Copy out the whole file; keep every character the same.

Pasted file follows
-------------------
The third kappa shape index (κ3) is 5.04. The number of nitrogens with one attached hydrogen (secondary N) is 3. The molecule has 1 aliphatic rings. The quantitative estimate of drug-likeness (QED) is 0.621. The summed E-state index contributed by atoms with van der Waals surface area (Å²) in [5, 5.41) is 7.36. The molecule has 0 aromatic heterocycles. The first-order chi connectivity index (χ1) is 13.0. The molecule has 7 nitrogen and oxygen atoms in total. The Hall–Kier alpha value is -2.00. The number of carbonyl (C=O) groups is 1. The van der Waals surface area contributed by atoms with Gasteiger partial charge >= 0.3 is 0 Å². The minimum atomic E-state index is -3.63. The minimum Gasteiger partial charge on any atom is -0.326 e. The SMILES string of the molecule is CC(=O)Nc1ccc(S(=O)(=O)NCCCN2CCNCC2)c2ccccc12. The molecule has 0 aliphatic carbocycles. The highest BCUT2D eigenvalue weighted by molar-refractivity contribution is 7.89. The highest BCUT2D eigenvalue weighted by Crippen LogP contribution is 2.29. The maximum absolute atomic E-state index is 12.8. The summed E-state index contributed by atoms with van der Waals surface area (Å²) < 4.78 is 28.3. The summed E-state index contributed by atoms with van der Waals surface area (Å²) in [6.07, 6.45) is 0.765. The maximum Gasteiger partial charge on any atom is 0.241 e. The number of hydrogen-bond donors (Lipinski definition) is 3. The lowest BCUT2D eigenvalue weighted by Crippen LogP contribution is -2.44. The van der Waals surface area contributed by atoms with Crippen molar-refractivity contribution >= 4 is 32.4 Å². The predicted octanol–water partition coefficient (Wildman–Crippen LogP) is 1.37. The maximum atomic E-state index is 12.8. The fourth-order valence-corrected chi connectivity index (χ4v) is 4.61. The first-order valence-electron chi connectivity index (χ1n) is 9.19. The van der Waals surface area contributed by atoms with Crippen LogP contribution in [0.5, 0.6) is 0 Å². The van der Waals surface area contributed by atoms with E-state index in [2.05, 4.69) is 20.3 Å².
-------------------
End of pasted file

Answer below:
The third kappa shape index (κ3) is 5.04. The number of nitrogens with one attached hydrogen (secondary N) is 3. The molecule has 1 aliphatic rings. The quantitative estimate of drug-likeness (QED) is 0.621. The summed E-state index contributed by atoms with van der Waals surface area (Å²) in [5, 5.41) is 7.36. The molecule has 0 aromatic heterocycles. The first-order chi connectivity index (χ1) is 13.0. The molecule has 7 nitrogen and oxygen atoms in total. The Hall–Kier alpha value is -2.00. The number of carbonyl (C=O) groups is 1. The van der Waals surface area contributed by atoms with Gasteiger partial charge >= 0.3 is 0 Å². The minimum atomic E-state index is -3.63. The minimum Gasteiger partial charge on any atom is -0.326 e. The SMILES string of the molecule is CC(=O)Nc1ccc(S(=O)(=O)NCCCN2CCNCC2)c2ccccc12. The molecule has 0 aliphatic carbocycles. The highest BCUT2D eigenvalue weighted by molar-refractivity contribution is 7.89. The highest BCUT2D eigenvalue weighted by Crippen LogP contribution is 2.29. The maximum absolute atomic E-state index is 12.8. The summed E-state index contributed by atoms with van der Waals surface area (Å²) < 4.78 is 28.3. The summed E-state index contributed by atoms with van der Waals surface area (Å²) in [6.07, 6.45) is 0.765. The maximum Gasteiger partial charge on any atom is 0.241 e. The number of hydrogen-bond donors (Lipinski definition) is 3. The lowest BCUT2D eigenvalue weighted by Crippen LogP contribution is -2.44. The van der Waals surface area contributed by atoms with Crippen molar-refractivity contribution >= 4 is 32.4 Å². The predicted octanol–water partition coefficient (Wildman–Crippen LogP) is 1.37. The maximum atomic E-state index is 12.8. The fourth-order valence-corrected chi connectivity index (χ4v) is 4.61. The first-order valence-electron chi connectivity index (χ1n) is 9.19. The van der Waals surface area contributed by atoms with Crippen LogP contribution in [0.5, 0.6) is 0 Å². The van der Waals surface area contributed by atoms with E-state index in [2.05, 4.69) is 20.3 Å².